Supporting international growth

One of the most important changes to our business over the past two to three years has been the shift in the proportion of our total revenue derived from overseas sales. In the past, only around 10% of sales were generated outside China, but over the last two to three years, this has increased to about one third. This is the result of our acquisition of Putzmeister three years ago, and year on year growth of around 30-40% since 2013, including both our domestic and international business.

It is not only the value of our international sales that has increased, but also our geographic footprint. Previously, our overseas trade was mostly concentrated in developed markets in the United States, Germany, Singapore etc. Today, with the demand for construction machinery increasing dramatically in emerging markets of Asia, Africa and Latin America, a rapidly growing proportion of our business is derived in markets that are beyond our traditional remit.

To support our sales activities in these regions, and anticipate further growth in emerging markets, we have established relationships with a number of local and international banks. This gives us access to in-country and cross-border cash management services, but has also allowed us to expand our funding base. There are various implications of this. One is that we need to support trade finance models in each country, which adds complexity to cross-border trade. Second, we need to expand our international cash pool in Hong Kong to reflect the increase in markets and banking relationships. Exchange controls are more likely to apply in these markets than our traditional international markets, which makes it more difficult to centralise liquidity and manage our FX risk, problems that will be familiar to many multinational corporations.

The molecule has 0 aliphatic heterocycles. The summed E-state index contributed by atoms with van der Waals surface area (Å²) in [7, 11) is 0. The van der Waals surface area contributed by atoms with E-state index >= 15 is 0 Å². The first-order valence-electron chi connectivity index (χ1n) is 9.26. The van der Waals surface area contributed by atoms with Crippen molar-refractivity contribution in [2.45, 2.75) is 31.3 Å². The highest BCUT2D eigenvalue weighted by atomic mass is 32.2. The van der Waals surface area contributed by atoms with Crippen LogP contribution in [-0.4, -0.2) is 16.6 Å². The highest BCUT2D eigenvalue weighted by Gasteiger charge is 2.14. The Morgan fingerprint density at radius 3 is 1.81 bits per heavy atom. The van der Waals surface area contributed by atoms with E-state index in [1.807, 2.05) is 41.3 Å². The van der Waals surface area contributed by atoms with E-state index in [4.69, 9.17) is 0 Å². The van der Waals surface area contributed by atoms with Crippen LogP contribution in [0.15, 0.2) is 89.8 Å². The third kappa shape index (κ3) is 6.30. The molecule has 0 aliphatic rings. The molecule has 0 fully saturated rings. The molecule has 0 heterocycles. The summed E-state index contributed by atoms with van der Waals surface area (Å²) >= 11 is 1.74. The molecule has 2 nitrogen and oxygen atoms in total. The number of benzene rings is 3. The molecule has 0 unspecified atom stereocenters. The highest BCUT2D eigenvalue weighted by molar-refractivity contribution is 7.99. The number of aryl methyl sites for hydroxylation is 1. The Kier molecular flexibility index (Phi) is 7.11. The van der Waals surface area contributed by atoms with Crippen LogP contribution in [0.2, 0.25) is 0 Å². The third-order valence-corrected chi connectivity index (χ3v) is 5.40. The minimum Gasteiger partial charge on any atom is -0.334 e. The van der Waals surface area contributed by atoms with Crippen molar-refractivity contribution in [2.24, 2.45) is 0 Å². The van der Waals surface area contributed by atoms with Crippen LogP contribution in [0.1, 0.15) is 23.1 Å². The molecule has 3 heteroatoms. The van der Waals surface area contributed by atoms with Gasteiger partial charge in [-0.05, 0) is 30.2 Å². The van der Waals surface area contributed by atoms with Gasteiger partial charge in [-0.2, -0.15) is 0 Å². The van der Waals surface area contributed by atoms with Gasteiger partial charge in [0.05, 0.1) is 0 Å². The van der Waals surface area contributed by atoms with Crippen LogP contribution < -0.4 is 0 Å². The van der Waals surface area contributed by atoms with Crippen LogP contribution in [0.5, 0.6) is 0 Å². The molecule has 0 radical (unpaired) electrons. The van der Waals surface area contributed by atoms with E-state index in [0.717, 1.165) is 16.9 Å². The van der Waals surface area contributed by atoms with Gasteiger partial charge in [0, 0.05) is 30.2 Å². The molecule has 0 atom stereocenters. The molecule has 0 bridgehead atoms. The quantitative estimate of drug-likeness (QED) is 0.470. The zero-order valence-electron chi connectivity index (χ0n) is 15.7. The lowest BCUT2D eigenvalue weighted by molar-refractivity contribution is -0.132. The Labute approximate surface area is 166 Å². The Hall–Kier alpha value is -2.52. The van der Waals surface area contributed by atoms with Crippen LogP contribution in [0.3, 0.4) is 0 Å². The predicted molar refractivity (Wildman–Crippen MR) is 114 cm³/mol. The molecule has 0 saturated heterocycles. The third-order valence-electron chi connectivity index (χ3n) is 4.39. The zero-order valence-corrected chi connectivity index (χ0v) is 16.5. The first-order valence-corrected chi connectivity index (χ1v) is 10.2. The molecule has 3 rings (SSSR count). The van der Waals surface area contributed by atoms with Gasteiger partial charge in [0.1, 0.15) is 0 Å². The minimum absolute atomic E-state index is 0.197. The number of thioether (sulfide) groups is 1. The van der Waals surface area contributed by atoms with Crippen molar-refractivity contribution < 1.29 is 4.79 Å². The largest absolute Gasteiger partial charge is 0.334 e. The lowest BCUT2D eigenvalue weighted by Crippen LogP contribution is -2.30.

We are therefore working with our banks, and other large Chinese corporations, to explore our options and share best practices. For example, we are collaborating with banks and corporations to lock in exchange rates, setting FX quotas with our banks, and working with other Chinese corporations when entering new markets to collaborate in exchanging local currencies.

SWIFT connectivity for cash visibility and control

There are also risks associated with managing cash internationally. For example, there are credit risks, as well as FX risks, associated with holding cash in local bank accounts. At the same time, we need to balance risks with supporting business growth on the other. We work with our banks to achieve this balance, using trade finance tools, such as letters of credit and alternative financing techniques. Settlement risk for payments and collections also differ in each country, particularly where significant political, economic or social risks exist, and again, this is an issue on which we collaborate closely with our banks.